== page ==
“Being in that funk, sometimes inspiration kinda hits you,” Baham relates. “I started hearing all these melodies and grooves that characterized the great things about my family. We were a family who still sat and ate together at the dinner table.”
Baham chose to kick off the disc with Donny Hathaway’s “Flying Easy,” a favorite of both his father and sister. “It’s a remembrance of them,” says Baham. The tune is one of three non-originals with the remainder coming from Baham’s smart pen. They are performed by the trumpeter, drummer Adonis Rose, bassist Edwin Livingston, pianist Brian Coogan and saxophonists Darryl Reeves and Derek Douget. This group will celebrate the release and Bahams’ birthday at the Funky Butt on July 22. His July 11 date at Snug Harbor punctuates the rhythm with the teaming of Rose and percussionist Kenyatta Simon along with Livingston and pianist Ernest Turner.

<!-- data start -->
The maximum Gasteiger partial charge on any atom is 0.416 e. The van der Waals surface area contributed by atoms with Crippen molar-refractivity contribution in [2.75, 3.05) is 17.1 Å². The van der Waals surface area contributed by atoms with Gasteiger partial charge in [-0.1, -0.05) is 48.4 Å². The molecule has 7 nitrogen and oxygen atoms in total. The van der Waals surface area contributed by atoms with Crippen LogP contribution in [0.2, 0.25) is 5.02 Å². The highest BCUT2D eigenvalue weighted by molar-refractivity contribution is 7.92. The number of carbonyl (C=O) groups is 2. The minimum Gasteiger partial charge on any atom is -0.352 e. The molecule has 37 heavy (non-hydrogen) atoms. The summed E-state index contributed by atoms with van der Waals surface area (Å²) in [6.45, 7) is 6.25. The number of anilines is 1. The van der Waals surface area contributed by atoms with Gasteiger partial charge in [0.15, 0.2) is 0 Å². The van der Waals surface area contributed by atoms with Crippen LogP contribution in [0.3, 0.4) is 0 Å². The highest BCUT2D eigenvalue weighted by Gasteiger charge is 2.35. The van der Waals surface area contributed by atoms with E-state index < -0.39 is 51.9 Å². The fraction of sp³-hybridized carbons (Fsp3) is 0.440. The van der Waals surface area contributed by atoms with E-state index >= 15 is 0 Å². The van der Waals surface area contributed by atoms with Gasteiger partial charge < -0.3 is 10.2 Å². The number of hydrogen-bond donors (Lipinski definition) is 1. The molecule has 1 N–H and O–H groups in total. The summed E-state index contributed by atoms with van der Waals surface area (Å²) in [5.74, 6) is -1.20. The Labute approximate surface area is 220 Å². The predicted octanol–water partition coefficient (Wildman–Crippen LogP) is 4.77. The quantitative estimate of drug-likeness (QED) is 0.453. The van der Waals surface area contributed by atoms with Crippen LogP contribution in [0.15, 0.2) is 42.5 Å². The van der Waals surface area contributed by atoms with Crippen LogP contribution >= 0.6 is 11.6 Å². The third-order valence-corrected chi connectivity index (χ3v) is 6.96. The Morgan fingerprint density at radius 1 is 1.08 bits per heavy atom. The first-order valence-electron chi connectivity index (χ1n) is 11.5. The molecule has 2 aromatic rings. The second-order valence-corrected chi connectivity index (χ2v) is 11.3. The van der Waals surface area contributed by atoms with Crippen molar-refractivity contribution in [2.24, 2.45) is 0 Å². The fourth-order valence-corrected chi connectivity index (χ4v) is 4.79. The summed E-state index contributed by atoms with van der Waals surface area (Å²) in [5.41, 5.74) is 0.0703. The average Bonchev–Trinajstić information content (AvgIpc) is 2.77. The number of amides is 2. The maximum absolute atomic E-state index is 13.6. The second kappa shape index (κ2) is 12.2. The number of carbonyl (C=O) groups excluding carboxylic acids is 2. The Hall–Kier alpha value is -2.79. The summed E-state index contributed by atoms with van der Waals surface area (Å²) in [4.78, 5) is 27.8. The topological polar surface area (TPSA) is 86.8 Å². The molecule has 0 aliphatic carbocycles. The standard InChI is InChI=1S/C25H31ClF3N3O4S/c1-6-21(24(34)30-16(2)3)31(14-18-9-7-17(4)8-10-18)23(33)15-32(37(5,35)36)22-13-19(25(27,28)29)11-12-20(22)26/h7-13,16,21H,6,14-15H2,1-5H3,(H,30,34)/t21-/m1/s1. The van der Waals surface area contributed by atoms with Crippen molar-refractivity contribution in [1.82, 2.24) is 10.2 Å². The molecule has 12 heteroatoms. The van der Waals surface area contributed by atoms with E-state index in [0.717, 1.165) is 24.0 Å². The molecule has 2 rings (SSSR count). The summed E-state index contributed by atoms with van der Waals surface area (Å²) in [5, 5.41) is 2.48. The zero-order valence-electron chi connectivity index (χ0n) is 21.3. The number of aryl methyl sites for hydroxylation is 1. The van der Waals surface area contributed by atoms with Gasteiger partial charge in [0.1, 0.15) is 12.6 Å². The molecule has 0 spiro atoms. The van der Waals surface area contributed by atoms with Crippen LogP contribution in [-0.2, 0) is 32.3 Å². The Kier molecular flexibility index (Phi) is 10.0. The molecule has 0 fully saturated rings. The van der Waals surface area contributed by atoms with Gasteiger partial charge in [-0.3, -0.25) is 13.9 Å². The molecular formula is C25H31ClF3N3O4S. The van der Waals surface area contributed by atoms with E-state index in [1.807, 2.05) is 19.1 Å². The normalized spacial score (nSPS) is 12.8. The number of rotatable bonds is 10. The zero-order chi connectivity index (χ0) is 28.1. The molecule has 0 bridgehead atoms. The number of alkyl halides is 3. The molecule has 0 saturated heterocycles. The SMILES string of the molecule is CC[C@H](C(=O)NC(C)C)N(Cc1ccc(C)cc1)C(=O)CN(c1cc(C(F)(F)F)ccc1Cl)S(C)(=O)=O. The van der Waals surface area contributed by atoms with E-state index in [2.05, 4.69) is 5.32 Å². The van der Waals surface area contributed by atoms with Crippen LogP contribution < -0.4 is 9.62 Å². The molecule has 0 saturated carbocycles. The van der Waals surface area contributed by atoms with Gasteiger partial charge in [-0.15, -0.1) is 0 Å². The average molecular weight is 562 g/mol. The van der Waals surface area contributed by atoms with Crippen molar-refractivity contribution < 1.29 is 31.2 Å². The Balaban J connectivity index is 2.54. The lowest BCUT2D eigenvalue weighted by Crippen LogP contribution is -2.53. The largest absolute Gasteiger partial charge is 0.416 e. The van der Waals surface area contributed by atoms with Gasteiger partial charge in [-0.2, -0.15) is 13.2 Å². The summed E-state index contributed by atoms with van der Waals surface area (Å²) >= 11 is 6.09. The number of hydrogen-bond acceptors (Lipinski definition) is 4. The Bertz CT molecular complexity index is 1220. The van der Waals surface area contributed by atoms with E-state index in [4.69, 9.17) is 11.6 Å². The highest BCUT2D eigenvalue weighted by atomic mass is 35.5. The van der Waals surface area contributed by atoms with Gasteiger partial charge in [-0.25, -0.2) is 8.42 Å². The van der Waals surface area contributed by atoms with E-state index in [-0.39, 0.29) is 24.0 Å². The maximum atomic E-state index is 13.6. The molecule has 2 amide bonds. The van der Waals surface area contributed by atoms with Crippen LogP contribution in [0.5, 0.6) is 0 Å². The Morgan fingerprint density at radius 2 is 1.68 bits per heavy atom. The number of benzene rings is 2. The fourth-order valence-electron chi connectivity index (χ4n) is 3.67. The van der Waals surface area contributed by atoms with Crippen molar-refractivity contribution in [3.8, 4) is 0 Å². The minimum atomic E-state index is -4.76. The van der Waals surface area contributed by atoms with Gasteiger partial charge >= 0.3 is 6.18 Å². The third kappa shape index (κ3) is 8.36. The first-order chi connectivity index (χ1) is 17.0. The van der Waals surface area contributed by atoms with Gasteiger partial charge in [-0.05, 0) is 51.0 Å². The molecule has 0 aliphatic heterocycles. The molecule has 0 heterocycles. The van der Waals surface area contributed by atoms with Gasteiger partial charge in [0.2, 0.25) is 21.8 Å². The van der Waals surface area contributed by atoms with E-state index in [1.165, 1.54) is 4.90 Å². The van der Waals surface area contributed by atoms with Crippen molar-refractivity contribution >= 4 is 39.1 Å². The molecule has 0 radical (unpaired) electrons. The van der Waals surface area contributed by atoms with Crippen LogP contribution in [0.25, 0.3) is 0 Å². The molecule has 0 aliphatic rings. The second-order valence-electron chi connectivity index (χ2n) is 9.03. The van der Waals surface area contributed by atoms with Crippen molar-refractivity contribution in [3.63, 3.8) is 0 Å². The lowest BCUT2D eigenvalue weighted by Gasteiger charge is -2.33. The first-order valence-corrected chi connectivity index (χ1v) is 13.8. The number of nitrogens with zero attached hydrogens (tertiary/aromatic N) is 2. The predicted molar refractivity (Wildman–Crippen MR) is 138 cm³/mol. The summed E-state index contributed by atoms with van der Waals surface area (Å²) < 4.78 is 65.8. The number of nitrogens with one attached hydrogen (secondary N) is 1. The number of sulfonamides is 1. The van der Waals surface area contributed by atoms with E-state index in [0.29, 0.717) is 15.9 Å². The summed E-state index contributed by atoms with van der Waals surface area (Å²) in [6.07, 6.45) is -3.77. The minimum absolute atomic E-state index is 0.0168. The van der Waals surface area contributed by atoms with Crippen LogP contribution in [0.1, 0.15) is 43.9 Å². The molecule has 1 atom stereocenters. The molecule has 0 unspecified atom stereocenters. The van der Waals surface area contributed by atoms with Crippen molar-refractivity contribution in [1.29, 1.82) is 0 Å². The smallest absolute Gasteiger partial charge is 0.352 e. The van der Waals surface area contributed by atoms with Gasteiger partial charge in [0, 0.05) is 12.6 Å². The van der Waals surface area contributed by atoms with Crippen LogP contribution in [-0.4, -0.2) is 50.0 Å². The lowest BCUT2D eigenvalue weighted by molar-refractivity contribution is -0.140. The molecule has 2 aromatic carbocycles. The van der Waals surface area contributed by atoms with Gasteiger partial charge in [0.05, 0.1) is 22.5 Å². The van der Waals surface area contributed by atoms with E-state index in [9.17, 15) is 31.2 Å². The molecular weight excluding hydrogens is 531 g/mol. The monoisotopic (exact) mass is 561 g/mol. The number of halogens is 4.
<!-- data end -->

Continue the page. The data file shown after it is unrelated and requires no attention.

The trumpeter, who attended both Dillard and the University of New Orleans, recently returned from two semesters at the Berklee School of Music. He plans to head back to the noted institution in January 2005. In a rather reverse of the perceived notion about employment for musicians in New Orleans, Baham says that he came home for the opportunity to make more money. Helping that cause is his three-nights-a week gig with the Royal Players at Harrah’s.
“There’s just a whole bunch of musicians in Boston and there aren’t that many clubs,” Baham explains citing educational institutions like Berklee, the New England Conservatory and the Boston Conservatory plus universities as luring musicians to the area.
“I like to see myself as a person who has taken in everything that New Orleans has had to offer,” says the brass band and modern jazz trumpeter. “I just love the music.”